treblinka extermination camp

Only two people in this photo may have survived the war, the boy in the foreground and the SS man holding the MG.

Warsaw Ghetto Uprising – Photo from Jürgen Stroop Report to Heinrich Himmler from May 1943. The original German caption reads: “Forcibly pulled out of dug-outs”.
An iconic image of World War II. People identified in the picture:
Identity of the boy in the front was not confirmed, but is possibly Artur Dab Siemiatek, Levi Zelinwarger (next to his mother, Chana Zelinwarger) or Tsvi Nussbaum.
Hanka Lamet – small girl on the left
Matylda Lamet Goldfinger – Hanka’s mother next to her (second from the left)
Leo Kartuziński – teenaged boy in the background with white bag on his shoulder
Golda Stavarowski – in the background, first woman from the right, with one hand raised.

Most were transported to the extermination camp Treblinka.

Tsvi Chaim Nussbaum (August 31, 1935 – July 2, 2012) was the only Holocaust survivor in his family, and is considered by some as being the boy in this photo.

Josef Blösche (12 February 1912 – 29 July 1969) was a member of the Nazi Party who served in the SS and SD during World War II. Blösche became known to the world as a symbol of the Nazi cruelty inflicted on people within the Warsaw ghetto because of a famous photograph taken during the Warsaw Ghetto Uprising which portrays a surrendering little boy (possibly Tsvi C. Nussbaum) in the foreground, and Blösche as the SS man who is facing the boy with an sub-machine gun in hand.

He was finally identified (as in August 1946 he suffered a major accident at work, leaving the side of his face severely deformed) and arrested in January 1967.
Blösche was put on trial in Erfurt in April 1969. He was found guilty, including in participating in the shooting of about 1,000 Jews in 1943. He was sentenced to death, and executed in Leipzig on 29 July 1969.

(Colorised by Mikolaj Kalzmarek from Poland)

Map of the Holocaust in occupied Poland during World War II

Skulls in black squares: extermination camps
Skulls: major massacres; if the massacre was particularly important its name is in red (e.g. Mass-murder of the Jewish Ghetto of Łuck at Gurka Połonka, +25,600 people were executed at point-blank range, men, women and children)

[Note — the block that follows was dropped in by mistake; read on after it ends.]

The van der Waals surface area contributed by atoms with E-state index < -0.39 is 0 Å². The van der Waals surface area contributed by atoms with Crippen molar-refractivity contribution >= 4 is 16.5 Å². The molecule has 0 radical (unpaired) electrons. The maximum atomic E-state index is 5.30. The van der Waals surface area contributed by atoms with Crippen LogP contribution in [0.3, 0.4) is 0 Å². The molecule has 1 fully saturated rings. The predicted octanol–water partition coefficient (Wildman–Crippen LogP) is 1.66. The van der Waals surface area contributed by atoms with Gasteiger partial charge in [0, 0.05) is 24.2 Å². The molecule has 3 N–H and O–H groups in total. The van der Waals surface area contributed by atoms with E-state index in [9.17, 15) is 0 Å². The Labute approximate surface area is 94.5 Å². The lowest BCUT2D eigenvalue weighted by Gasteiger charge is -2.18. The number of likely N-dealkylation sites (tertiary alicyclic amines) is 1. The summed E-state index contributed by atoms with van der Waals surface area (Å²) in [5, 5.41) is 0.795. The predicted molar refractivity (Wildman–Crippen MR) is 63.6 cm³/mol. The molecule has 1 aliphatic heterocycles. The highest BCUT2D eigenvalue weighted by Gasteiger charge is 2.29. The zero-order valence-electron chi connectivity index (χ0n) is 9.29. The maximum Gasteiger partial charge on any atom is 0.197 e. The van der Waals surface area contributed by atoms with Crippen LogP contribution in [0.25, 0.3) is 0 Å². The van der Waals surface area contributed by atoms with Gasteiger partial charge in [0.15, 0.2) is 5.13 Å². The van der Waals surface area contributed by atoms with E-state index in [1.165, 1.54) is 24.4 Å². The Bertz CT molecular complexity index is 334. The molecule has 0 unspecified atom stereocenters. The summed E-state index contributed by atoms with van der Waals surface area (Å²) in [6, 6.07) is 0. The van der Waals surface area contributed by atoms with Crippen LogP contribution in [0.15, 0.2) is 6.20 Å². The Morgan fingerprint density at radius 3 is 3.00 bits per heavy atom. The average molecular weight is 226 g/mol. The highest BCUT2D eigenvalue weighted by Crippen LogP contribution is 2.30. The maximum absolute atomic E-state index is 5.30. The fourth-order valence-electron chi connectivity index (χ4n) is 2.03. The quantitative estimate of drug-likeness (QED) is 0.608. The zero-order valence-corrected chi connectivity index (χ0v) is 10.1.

Black squares: major concentration camps; concentration camps include labour camps, prison camps & transit camps.
Stars of David: major Jewish ghettos; they also took a toll of many, many lives.
Purple arrows: major routes towards extermination camps

This map shows all major Nazi German extermination camps (or death camps) in Nazi-occupied Poland, as well as prominent concentration, labour and prison camps, major pre-WWII Polish cities with the new Jewish ghettos set up by Nazi Germany, major deportation routes and major massacre sites. Not all camps and ghettos are shown. Map: Dennis Nilsson 

Extermination camps were designed specifically for the systematic killing of people delivered en masse by the Holocaust trains. They were pure death camps for gassing. The executioners did not expect the prisoners to survive more than a few hours beyond arrival at Belzec, Sobibór, Chełmno and Treblinka (those sent to other extermination camps could have the infrequent “chance” of being selected if able-bodied for slave labour in nearby concentration camps).

At the extermination camps, prisoners arrived by train. They were taken directly from the platforms to a reception area where all their clothes and other possessions were seized by the Nazis to help fund the war. They were then herded naked into the gas chambers. Usually they were told these were showers or delousing chambers, and there were signs outside saying “baths” and “sauna.”

According to Rudolf Höss, commandant of Auschwitz, bunker 1 held 800 people, and bunker 2 held 1,200. Once the chamber was full, the doors were screwed shut and Zyklon-B was released into the chambers through vents in the side walls. Those inside died within 20 minutes; the speed of death depended on how close the inmate was standing to a gas vent, according to Höss, who estimated that about one-third of the victims died immediately. 

Johann Kremer, an SS doctor who oversaw the gassings, testified that: “Shouting and screaming of the victims could be heard through the opening and it was clear that they fought for their lives.“ When they were removed, if the chamber had been very congested, as they often were, the victims were found half-squatting, their skin colored pink with red and green spots, some foaming at the mouth or bleeding from the ears.